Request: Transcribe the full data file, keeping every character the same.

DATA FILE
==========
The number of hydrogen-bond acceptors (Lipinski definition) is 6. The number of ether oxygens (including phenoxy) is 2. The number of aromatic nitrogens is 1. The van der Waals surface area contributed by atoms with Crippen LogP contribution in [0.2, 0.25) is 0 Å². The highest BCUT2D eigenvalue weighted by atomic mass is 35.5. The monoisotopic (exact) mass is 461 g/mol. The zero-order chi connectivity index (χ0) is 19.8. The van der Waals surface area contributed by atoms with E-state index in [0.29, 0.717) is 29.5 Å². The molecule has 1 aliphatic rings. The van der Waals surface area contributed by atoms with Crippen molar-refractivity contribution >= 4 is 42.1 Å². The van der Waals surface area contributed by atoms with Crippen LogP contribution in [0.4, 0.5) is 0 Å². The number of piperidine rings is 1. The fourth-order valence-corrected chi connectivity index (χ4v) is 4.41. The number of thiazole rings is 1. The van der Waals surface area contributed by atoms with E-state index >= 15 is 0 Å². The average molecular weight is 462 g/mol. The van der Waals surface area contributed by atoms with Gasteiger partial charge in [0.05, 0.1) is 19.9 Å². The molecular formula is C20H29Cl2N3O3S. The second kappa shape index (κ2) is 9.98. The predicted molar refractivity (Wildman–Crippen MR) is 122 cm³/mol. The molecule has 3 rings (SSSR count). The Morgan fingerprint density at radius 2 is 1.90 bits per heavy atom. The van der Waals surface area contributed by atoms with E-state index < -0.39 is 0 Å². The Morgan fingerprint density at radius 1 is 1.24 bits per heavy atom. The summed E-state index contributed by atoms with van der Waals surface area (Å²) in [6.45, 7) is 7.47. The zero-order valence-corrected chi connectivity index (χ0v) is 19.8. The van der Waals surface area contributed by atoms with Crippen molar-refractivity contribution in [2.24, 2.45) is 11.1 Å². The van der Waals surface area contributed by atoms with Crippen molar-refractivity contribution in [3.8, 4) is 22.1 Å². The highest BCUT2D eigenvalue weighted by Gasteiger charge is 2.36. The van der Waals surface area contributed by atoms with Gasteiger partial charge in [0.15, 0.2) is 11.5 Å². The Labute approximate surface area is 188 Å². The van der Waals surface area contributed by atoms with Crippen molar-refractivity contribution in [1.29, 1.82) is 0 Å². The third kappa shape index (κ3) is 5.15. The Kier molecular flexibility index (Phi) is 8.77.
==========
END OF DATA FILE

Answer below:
The number of hydrogen-bond acceptors (Lipinski definition) is 6. The number of ether oxygens (including phenoxy) is 2. The number of aromatic nitrogens is 1. The van der Waals surface area contributed by atoms with Crippen LogP contribution in [0.2, 0.25) is 0 Å². The highest BCUT2D eigenvalue weighted by atomic mass is 35.5. The monoisotopic (exact) mass is 461 g/mol. The zero-order chi connectivity index (χ0) is 19.8. The van der Waals surface area contributed by atoms with E-state index in [0.29, 0.717) is 29.5 Å². The molecule has 1 aliphatic rings. The van der Waals surface area contributed by atoms with Crippen molar-refractivity contribution >= 4 is 42.1 Å². The van der Waals surface area contributed by atoms with Crippen LogP contribution in [0.4, 0.5) is 0 Å². The number of piperidine rings is 1. The fourth-order valence-corrected chi connectivity index (χ4v) is 4.41. The number of thiazole rings is 1. The van der Waals surface area contributed by atoms with E-state index >= 15 is 0 Å². The average molecular weight is 462 g/mol. The van der Waals surface area contributed by atoms with Gasteiger partial charge in [0.05, 0.1) is 19.9 Å². The molecular formula is C20H29Cl2N3O3S. The second kappa shape index (κ2) is 9.98. The predicted molar refractivity (Wildman–Crippen MR) is 122 cm³/mol. The molecule has 3 rings (SSSR count). The Morgan fingerprint density at radius 2 is 1.90 bits per heavy atom. The van der Waals surface area contributed by atoms with E-state index < -0.39 is 0 Å². The Morgan fingerprint density at radius 1 is 1.24 bits per heavy atom. The summed E-state index contributed by atoms with van der Waals surface area (Å²) in [6.45, 7) is 7.47. The zero-order valence-corrected chi connectivity index (χ0v) is 19.8. The van der Waals surface area contributed by atoms with Crippen molar-refractivity contribution in [2.24, 2.45) is 11.1 Å². The van der Waals surface area contributed by atoms with Crippen molar-refractivity contribution in [3.8, 4) is 22.1 Å². The highest BCUT2D eigenvalue weighted by Gasteiger charge is 2.36. The van der Waals surface area contributed by atoms with Gasteiger partial charge in [0.15, 0.2) is 11.5 Å². The Labute approximate surface area is 188 Å². The van der Waals surface area contributed by atoms with Crippen molar-refractivity contribution in [1.29, 1.82) is 0 Å². The third kappa shape index (κ3) is 5.15. The Kier molecular flexibility index (Phi) is 8.77.